In August of this year, the Department of Justice issued this statement “The Paramount Decrees have been on the books with no sunset provisions since 1949. Much has changed in the motion picture industry since that time,” said Makan Delrahim, Assistant Attorney General for the Justice Department’s Antitrust Division. “It is high time that these and other legacy judgments are examined to determine whether they still serve to protect competition. Today, we take an important step forward in the process of reviewing the Paramount Decrees.”
The Paramount Decree does not stand alone as a piece of anti-trust law that are under review. The Department of Justice is in the middle of an almost fanatical effort to review nearly 1,300 judgments, some of which date back about a century, which deal with anti-trust. The Department of Justice claims they are considering changes in industry conditions, changes in economics, and changes in law to determine whether these decrees are necessary to protect competition and consumers. They are claiming that some of them are harmful to competition. The Department of Justice has walked into Federal District Court in the the District of Columbia and has had 19 of these laws struck down and reversed.
Law that is shaped and similar to the Paramount Decree , based on a 1926 judgment that dealt with the anti-trust action, U.S. v. American Amusement Ticket Manufacturers Association. This judgment alleged that a trade association was used by the ticketing industry to allocate markets, fix prices, and exchange industry information. The 1926 judgment prohibited the defendants from continuing such behavior. The original judgment and the modification did not include termination dates. In August of this year the D.C. District Court granted the motion to terminate this ruling and 18 others. Kind of sounds like the MPAA.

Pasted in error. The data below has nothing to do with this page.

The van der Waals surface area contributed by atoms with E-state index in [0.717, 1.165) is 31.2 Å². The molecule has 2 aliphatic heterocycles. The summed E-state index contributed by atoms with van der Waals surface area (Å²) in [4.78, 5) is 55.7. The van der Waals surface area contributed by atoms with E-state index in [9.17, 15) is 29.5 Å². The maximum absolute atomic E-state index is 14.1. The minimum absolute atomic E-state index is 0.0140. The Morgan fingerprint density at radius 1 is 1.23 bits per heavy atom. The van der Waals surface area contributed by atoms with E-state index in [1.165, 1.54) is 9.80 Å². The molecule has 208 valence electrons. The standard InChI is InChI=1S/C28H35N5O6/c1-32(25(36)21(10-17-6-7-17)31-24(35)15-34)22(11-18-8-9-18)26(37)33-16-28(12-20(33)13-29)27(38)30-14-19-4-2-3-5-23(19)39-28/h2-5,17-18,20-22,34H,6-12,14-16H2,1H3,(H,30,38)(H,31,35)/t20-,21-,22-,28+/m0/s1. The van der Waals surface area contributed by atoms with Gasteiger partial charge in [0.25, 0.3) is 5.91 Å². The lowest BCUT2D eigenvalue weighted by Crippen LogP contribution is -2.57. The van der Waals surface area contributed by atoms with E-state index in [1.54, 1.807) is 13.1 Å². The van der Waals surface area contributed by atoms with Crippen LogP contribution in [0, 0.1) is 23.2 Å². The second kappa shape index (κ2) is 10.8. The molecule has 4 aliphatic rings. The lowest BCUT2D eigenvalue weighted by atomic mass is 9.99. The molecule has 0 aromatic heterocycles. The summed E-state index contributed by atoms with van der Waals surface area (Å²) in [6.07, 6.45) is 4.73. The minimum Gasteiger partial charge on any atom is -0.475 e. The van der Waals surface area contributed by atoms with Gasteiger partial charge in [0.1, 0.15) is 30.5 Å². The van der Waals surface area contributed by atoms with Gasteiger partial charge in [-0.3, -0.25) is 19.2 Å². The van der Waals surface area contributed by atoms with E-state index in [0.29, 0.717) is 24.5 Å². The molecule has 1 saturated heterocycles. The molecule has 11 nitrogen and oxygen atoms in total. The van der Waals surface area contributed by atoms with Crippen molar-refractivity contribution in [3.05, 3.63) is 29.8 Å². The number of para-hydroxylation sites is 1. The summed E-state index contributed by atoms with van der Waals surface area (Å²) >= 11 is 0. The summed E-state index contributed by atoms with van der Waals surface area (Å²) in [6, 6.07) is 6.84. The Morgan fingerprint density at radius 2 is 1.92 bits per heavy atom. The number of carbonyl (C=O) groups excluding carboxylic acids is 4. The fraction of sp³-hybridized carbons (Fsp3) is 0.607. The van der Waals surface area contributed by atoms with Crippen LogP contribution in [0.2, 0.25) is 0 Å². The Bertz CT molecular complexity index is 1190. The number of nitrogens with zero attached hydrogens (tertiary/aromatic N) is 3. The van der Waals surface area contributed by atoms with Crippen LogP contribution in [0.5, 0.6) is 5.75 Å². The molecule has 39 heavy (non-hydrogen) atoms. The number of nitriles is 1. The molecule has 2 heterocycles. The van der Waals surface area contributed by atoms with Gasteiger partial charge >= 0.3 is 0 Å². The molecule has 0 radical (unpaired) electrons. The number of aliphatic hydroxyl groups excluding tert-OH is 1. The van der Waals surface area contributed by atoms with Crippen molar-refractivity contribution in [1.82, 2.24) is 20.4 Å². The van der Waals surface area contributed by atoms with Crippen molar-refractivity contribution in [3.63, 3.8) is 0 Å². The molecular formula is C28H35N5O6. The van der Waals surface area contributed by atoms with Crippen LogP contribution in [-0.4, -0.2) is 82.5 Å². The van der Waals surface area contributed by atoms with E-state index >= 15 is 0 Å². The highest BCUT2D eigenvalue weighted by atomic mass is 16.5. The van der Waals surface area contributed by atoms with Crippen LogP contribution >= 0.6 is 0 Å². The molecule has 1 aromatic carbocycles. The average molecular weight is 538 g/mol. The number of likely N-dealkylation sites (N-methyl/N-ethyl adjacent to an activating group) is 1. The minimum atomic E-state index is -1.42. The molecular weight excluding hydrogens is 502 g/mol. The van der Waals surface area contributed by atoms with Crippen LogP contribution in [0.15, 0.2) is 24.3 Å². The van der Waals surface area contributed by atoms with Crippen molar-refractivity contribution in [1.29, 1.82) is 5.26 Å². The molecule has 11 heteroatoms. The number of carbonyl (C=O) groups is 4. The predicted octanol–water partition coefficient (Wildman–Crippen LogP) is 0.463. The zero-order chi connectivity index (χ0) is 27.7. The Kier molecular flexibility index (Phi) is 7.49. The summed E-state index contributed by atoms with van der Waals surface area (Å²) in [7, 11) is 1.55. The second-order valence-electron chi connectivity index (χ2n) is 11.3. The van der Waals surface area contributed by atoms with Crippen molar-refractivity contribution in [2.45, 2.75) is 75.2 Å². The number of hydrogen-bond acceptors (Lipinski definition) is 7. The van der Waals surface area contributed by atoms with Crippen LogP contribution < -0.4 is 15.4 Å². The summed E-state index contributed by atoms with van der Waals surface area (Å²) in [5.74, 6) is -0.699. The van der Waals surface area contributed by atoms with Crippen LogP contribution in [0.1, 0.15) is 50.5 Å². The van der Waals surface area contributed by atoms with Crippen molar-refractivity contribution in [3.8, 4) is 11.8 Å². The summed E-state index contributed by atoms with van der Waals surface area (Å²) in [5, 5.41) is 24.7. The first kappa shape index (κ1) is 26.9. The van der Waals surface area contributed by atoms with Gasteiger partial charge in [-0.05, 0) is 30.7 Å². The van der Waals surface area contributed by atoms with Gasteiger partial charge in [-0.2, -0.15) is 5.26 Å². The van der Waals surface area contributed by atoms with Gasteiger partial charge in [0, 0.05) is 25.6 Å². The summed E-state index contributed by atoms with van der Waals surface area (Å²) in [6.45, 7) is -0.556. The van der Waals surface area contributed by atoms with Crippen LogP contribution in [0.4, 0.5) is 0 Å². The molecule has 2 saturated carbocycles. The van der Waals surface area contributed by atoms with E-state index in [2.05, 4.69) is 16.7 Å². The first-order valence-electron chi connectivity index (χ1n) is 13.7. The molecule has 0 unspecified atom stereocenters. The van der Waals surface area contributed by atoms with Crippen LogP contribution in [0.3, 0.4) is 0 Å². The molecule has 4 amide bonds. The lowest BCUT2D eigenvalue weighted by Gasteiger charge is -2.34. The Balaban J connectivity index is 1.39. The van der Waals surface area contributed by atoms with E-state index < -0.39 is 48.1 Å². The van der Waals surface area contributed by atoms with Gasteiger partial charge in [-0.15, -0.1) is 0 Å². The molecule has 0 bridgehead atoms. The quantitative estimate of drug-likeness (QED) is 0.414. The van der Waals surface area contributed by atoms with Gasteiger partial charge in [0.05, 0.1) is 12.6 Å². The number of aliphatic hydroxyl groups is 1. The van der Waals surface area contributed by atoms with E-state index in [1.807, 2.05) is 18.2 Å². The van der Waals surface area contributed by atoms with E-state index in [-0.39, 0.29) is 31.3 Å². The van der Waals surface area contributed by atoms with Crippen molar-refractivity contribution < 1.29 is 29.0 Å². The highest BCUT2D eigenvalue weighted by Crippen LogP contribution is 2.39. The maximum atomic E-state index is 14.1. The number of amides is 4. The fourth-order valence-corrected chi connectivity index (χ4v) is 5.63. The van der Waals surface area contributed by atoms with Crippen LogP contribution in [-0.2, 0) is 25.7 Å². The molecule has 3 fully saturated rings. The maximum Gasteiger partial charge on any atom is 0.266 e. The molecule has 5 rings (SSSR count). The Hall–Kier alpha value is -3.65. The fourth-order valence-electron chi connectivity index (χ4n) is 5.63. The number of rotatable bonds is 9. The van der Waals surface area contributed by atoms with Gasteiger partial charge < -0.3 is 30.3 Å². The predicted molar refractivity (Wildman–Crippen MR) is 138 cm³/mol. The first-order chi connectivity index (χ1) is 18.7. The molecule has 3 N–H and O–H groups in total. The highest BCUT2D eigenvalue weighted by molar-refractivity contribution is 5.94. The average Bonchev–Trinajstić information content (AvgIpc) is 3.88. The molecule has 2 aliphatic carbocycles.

Based on Mr.Delrahim comments when announcing the Paramount Decree review and his focus on the lack of a sunset provision in the Decree, I feel that the die has been cast within the Department of Justice and that the Paramount Decree, unless an intense intervention occurs, will see itself brought forth to the D.C. District of Columbia and find itself no longer law.
I personally have little concern if the Studios and their parent companies take over the major exhibition chains. I believe that the media conglomerates are so big, brittle, and unwieldy that theater ownership might make them more empathetic to the needs and the challenges of the theater operator. What does concern me is the moves I see by the studios to re-invoke clearances , block booking and re-sale price controls. I believe strongly that all these measure will be re-introduced. We see Mowgli being restricted to IMAX theaters, We see the machinations of the major chains to look at windows for exhibition solely within their circuit and we see the Studios anxiously looking to fix admittance pricing.